(v)  a statement dated 4 July 1997 by Rita G., confirming the applicant's allegation, namely that at around 6 p.m., he had broken into Steluţa's flat in her presence, out of concern that she might have committed suicide, and that he had left when he had seen that Steluţa was not there; no mention was made of any physical assault against the applicant;

(vi)  a police report dated 7 July 1997 issued by Gheorghe G., listing the clothes belonging to Steluţa allegedly torn up by the applicant on 28 June 1997;

(vii)  a written notification issued on 7 July 1997 by the police requesting that the Forensic Institute examine Steluţa M., who “had been beaten up by Cobzaru Belmondo on 3 July 1997”;

(viii)  Steluţa's statement dated 9 July 1997 from which it appeared that on 3 July the applicant had beaten her up while she was at his flat, and that on 4 July he had taken her to her flat and told her not to leave; as soon as he had gone, Steluţa had gone onto the roof of the building where she had remained for about two hours; from there she had seen the applicant come back and break into the flat; as he had found nobody, he had gone away. Steluţa further stated that as the applicant was leaving the building, he had met Crinel M., who “had beaten him up, asking him why he had broken into the flat”; no details were given as to the alleged beating; at the end of her statement she mentioned again that the applicant had broken into her flat with a screwdriver he had borrowed from a neighbour, but that when he saw Crinel M., he had run away;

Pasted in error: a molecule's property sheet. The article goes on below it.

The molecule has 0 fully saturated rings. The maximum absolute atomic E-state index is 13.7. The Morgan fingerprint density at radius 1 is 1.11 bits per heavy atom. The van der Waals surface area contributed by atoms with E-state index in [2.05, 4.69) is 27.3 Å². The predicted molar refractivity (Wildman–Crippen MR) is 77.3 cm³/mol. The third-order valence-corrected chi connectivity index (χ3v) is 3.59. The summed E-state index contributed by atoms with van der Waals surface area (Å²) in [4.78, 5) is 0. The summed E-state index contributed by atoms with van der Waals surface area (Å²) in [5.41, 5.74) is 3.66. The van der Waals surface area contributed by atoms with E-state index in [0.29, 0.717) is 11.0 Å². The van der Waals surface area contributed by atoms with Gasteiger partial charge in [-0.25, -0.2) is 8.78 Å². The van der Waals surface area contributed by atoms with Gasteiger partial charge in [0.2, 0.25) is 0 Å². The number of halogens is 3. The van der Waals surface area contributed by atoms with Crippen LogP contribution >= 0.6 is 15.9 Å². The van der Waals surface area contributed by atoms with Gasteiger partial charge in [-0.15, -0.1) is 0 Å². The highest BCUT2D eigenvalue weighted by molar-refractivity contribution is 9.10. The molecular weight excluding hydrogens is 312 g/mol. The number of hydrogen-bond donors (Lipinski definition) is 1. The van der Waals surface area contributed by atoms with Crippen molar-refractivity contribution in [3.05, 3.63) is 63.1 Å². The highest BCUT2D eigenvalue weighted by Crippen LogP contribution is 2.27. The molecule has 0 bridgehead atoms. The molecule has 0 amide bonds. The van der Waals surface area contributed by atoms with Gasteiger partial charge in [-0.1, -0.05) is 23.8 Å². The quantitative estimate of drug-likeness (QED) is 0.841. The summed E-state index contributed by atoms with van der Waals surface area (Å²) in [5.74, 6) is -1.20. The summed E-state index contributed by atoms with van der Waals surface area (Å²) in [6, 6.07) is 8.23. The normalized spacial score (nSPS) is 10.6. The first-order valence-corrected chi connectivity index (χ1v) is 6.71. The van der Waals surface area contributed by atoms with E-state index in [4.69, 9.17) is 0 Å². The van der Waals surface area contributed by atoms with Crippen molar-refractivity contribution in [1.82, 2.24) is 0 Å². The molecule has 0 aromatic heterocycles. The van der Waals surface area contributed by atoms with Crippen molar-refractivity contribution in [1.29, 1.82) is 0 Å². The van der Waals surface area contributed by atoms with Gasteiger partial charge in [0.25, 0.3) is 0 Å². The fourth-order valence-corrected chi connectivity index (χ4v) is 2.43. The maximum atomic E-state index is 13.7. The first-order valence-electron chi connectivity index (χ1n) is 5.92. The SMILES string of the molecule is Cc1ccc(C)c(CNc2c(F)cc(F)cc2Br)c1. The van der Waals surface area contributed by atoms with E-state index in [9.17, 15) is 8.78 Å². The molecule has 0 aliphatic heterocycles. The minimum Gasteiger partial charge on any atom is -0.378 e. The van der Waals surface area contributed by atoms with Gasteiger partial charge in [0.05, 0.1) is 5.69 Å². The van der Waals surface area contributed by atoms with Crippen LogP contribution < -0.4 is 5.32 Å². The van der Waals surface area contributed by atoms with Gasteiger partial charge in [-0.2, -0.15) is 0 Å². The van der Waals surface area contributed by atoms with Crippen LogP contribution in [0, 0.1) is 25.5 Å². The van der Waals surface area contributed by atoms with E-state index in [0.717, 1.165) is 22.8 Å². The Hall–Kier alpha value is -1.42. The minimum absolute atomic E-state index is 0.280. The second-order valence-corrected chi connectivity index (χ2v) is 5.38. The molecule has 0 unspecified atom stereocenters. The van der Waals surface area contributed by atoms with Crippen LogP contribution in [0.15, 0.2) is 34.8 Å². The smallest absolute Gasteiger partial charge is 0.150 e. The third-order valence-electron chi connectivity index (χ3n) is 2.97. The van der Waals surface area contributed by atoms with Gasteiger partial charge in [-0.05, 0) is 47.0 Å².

(ix)  a statement dated 9 July 1997 by Elena, Steluţa's mother, according to which the relationship between the applicant and Steluţa had already deteriorated; on 28 June 1997 the applicant had torn up some clothes belonging to Steluţa and on 4 July 1997, while Steluţa was on the roof of the building, the applicant had broken into the flat but had not stolen anything;

(x)  the statements dated 10 or 11 July 1997 made by police officers Gheorghe G., Ion M., Curti D. and Dumitru CA. (see paragraphs 18 and 19 above).

21.  On 17 July 1997 the applicant and his father, president of the Association of Roma in Mangalia, lodged a complaint with the Department for National Minorities and requested an investigation in respect of the police officers who had beaten the applicant. They submitted a medical certificate issued on 8 July 1998, a copy of a newspaper article describing the applicant's allegations of ill-treatment and the statements of Venuşa, who had accompanied the applicant to the police station on 4 July 1997 and who had seen him coming out of the police station in excruciating pain. The complaint was forwarded to the Military Prosecutor's Office in Constanţa on 23 July 1997.

22.  On 21 July 1997 the applicant's father lodged a complaint with the Constanţa Military Prosecutor's Office.

23.  On 28 July 1997 the applicant lodged a separate criminal complaint with the Bucharest Military Prosecutor's Office. He also claimed pecuniary and non-pecuniary damages. The complaint was registered the same day with the Prosecutor General's Office and forwarded on 14 August 1997 to the Constanţa Military Prosecutor's Office.